"From the thirteenth year of Josiah the son of Amon, king of Judah, even to this day, these twenty-three years the word of the LORD has come to me, and I have spoken to you again and again, but you have not listened. And the LORD has sent to you all His servants the prophets again and again, but you have not listened nor inclined your ear to hear, saying, ‘Turn now everyone from his evil way and from the evil of your deeds, and dwell on the land which the LORD has given to you and your forefathers forever and ever; and do not go after other gods to serve them and to worship them, and do not provoke Me to anger with the work of your hands, and I will do you no harm. Yet you have not listened to Me,’ declares the LORD, ‘in order that you might provoke Me to anger with the work of your hands to your own harm.’ Therefore thus says the LORD of hosts, ‘Because you have not obeyed My words, behold, I will send and take all the families of the north,’ declares the LORD, ‘and I will send to Nebuchadnezzar king of Babylon, My servant, and will bring them against this land, and against its inhabitants, and against all these nations round about; and I will utterly destroy them, and make them a horror, and a hissing, and an everlasting desolation. Moreover, I will take from them the voice of joy and the voice of gladness, the voice of the bridegroom and the voice of the bride, the sound of the millstones and the light of the lamp. And this whole land shall be a desolation and a horror, and these nations shall serve the king of Babylon seventy years. Then it will be when seventy years are completed I will punish the king of Babylon and that nation,’ declares the LORD, ‘for their iniquity, and the land of the Chaldeans; and I will make it an everlasting desolation. And I will bring upon that land all My words which I have pronounced against it, all that is written in this book, which Jeremiah has prophesied against all the nations. (For many nations and great kings shall make slaves of them, even them; and I will recompense them according to their deeds, and according to the work of their hands.)’" (Jeremiah 25:3-14, NASB.)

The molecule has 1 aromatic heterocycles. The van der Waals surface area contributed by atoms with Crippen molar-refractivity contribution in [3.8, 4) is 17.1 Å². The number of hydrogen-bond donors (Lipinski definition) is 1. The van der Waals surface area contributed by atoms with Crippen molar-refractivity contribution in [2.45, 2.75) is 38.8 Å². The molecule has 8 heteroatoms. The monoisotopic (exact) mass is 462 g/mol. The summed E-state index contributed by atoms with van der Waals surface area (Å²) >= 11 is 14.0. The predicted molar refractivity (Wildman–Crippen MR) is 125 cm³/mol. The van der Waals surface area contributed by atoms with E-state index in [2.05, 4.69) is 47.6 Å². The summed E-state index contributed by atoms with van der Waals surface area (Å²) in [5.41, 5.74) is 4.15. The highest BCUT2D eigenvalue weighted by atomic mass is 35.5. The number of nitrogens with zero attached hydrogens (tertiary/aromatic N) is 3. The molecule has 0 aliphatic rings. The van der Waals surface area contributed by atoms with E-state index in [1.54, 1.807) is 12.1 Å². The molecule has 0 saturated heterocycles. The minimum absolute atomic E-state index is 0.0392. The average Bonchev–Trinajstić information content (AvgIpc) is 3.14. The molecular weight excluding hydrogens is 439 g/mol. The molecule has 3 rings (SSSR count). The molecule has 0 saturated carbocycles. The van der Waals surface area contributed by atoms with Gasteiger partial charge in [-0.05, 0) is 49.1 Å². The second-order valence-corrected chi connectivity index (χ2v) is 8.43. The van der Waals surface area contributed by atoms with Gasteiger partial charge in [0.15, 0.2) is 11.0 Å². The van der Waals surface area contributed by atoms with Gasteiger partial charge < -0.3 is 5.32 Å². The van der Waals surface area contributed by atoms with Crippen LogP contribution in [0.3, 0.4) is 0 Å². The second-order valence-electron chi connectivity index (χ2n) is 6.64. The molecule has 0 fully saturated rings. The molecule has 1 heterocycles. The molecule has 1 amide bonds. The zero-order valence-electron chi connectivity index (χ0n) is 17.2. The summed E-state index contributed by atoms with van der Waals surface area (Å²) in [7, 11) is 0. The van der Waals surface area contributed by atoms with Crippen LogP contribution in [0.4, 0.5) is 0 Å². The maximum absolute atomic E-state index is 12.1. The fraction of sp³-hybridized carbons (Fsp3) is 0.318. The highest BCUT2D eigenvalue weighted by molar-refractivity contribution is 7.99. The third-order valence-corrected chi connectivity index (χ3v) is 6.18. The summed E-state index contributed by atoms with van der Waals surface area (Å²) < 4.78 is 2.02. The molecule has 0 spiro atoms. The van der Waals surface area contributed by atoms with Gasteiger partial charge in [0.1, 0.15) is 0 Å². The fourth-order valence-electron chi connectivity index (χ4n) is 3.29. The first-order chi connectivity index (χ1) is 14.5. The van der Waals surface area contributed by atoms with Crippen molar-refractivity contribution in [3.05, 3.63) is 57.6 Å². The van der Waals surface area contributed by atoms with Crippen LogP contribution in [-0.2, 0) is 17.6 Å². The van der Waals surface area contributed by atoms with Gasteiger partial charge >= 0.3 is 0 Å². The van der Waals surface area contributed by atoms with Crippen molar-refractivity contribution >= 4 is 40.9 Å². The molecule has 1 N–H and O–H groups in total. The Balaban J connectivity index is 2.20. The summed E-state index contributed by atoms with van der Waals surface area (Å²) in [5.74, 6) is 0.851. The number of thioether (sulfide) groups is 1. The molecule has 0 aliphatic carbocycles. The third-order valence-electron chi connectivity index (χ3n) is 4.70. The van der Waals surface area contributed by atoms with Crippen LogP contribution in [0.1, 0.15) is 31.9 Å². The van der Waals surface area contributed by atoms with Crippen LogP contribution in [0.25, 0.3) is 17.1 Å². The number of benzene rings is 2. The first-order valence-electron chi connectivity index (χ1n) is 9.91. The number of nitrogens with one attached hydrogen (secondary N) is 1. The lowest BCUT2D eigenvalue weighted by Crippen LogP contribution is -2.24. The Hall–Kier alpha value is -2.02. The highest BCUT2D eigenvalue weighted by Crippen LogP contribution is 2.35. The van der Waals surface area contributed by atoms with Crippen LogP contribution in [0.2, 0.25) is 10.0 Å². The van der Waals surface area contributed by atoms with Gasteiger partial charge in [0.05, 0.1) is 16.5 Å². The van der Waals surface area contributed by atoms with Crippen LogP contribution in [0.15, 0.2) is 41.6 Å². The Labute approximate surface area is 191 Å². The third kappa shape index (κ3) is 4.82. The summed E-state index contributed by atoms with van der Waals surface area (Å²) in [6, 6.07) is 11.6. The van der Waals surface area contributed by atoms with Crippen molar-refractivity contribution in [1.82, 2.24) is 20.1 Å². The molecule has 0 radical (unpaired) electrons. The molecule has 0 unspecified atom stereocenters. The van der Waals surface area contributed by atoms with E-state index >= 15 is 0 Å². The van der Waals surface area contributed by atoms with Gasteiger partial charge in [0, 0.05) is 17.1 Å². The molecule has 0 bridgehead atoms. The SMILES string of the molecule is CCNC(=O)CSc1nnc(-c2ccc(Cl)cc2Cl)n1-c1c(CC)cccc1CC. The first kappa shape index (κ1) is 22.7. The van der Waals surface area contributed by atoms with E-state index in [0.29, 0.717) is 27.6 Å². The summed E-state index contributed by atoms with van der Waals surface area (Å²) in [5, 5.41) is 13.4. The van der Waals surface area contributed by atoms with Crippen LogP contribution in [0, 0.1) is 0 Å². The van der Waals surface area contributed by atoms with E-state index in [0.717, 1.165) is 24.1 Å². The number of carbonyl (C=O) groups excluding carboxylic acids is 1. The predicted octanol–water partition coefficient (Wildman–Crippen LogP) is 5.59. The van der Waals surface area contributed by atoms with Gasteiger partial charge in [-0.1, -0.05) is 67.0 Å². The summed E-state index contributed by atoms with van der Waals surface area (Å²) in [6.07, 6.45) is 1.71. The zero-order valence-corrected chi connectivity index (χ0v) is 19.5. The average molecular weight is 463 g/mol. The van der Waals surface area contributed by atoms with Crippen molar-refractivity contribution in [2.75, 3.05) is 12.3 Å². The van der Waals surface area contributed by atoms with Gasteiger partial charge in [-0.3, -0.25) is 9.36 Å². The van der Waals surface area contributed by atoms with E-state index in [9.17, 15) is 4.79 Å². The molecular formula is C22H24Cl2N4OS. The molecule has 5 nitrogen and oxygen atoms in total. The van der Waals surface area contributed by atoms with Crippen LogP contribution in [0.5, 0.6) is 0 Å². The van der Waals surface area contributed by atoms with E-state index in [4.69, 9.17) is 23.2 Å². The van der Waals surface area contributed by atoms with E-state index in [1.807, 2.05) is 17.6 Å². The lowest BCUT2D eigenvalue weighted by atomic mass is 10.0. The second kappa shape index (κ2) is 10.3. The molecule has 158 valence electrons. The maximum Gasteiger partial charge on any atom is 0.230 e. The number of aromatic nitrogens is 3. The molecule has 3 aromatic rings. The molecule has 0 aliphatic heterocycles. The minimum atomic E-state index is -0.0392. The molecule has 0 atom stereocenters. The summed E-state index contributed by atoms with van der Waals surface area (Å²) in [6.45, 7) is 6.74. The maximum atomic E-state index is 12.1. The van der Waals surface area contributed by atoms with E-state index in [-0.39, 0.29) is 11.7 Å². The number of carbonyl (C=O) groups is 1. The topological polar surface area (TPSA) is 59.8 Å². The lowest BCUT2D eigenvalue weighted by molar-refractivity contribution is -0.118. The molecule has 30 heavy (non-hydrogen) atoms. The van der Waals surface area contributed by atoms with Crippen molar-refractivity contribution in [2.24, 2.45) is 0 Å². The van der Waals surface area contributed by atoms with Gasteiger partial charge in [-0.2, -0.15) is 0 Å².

Notice that God calls Nebuchadnezzar, "My servant," in that he had been promoted to do God’s will. You see, God can raise up evil men to serve His purpose, in this case to punish Israel. Nebuchadnezzar himself learned that this is so: "That the Most High is ruler over the realm of mankind, and bestows it on whom He wishes, and sets over it the lowliest of men." (Dan. 2:17, NASB) Nebuchadnezzar was proud and boasted his might and majesty. While his boast was in his mouth, God said to him you that his sovereignty was removed; "you will be driven away from mankind, and your dwelling place will be with the beasts of the field. You will be given grass to eat like cattle, and seven periods of time will pass over you, until you recognize that the Most High is ruler over the realm of mankind, and bestows it on whomever He wishes." (Dan. 4:32) He lost his reasoning and lived as an animal until his hair had grown like eagles’ feathers and his nails like birds’ claws. His body was wet with dew and he fed on the grass of the field. After seven years, when his reasoning was restored, he acknowledged: "Now I Nebuchadnezzar praise, exalt, and honor the King of heaven, for all His works are true and His ways just, and He is able to humble those who walk in pride." (Dan. 4:37)